Crime Library: Criminal Minds and Methods

Clarence Gideon Story

The Ruling

Gideon, Fortas, Jacob and scores of other interested legal observers waited two months for the ruling.

Following custom, the justices held a private vote on the appeal on Friday of the week they listened to the oral arguments. Chief Justice Warren, who was in the majority, had the option of writing the opinion himself or passing the assignment on to an associate justice, often a senior member in a case considered significant.

He selected Justice Hugo Black to author the Gideon vs. Wainwright decision — and with good reason.

Justice Hugo Black
Justice Hugo Black

Black, 77, was a native Alabaman appointed to the court in 1937 by President Roosevelt after he had spent 10 years as a U.S. senator. (He would become one of the longest-tenured justices ever, serving until a few days before his death in 1971.)

Black was sitting on the court in 1942 when it handed down its Betts ruling that denied free legal representation for all but special-circumstance defendants in non-capital cases. Black had dissented in that case, and it was now time for him to get even by writing the historic Gideon decision.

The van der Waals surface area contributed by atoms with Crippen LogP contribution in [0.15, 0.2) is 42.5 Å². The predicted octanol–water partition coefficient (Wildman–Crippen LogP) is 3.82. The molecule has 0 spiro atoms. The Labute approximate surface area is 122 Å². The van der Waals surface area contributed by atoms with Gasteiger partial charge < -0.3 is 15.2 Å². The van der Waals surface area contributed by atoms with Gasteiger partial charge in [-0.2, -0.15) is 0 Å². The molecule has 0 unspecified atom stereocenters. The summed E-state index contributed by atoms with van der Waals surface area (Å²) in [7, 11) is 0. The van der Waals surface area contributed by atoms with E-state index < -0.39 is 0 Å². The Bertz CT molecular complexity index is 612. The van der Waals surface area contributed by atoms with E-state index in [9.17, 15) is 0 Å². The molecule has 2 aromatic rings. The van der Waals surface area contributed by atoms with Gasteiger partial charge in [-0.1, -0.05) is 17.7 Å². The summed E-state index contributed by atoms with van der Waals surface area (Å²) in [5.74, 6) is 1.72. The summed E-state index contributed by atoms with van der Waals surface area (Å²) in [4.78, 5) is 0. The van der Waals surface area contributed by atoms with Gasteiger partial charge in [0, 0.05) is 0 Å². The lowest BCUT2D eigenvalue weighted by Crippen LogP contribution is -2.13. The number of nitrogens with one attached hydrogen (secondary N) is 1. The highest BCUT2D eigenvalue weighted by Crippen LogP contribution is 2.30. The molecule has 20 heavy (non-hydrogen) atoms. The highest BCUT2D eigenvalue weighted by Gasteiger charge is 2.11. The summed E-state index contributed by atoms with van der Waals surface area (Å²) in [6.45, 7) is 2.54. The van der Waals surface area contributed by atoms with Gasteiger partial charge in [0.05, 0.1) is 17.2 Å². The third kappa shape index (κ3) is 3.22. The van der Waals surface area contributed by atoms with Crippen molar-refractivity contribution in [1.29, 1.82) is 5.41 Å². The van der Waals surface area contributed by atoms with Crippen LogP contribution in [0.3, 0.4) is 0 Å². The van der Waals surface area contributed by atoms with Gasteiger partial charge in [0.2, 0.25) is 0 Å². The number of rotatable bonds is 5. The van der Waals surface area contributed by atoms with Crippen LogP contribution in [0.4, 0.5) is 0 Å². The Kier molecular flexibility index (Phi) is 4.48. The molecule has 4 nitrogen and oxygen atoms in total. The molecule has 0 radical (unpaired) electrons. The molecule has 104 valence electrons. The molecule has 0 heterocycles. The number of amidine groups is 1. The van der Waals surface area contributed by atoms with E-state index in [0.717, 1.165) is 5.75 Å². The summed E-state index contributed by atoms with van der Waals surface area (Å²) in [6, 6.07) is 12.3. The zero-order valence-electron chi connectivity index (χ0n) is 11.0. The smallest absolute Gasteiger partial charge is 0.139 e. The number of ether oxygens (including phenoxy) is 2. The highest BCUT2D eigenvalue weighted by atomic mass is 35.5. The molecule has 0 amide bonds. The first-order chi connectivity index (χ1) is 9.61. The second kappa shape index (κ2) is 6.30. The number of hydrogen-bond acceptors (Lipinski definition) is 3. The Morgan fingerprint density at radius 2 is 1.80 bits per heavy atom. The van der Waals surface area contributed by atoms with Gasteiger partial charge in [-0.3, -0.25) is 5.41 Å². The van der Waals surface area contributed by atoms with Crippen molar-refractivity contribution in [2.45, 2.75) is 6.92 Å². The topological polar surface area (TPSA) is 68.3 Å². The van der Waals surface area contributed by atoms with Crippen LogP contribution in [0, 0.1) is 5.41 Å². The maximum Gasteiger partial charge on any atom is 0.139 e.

The ruling began, "The right of an indigent defendant in a criminal trial to have the assistance of counsel is a fundamental right essential to a fair trial, and petitioner's trial and conviction without the assistance of counsel violated the Fourteenth Amendment."

The justices unanimously agreed: Gideon's conviction should be set aside.

Justice Black wrote that "precedents, reason and reflection" obligated all American courts to make a lawyer available to any person charged with a felony, regardless of ability to pay. He wrote:

"In our adversary system of criminal justice, any person haled into court who is too poor to hire a lawyer cannot be assured a fair trial unless counsel is provided for him. This seems to be an obvious truth. Governments, both state and federal, quite properly spend vast sums of money to establish machinery to try defendants accused of crime. Lawyers to prosecute are everywhere deemed essential to protect the public's interest in an orderly society. Similarly, there are few defendants charged with crime, few indeed, who fail to hire the best lawyers they can get to prepare and present their defenses. That government hires lawyers to prosecute and defendants who have the money hire lawyers to defend are the strongest indications of the widespread belief that lawyers in criminal courts are necessities, not luxuries. The right of one charged with crime to counsel may not be deemed fundamental and essential to fair trials in some countries, but it is in ours."

Black went on for most of 11 pages with an indictment of the Betts ruling from 1942. He said the ruling had "departed from the sound wisdom" used in earlier cases related to free legal representation, and he added that the Betts opinion "was an anachronism when handed down."


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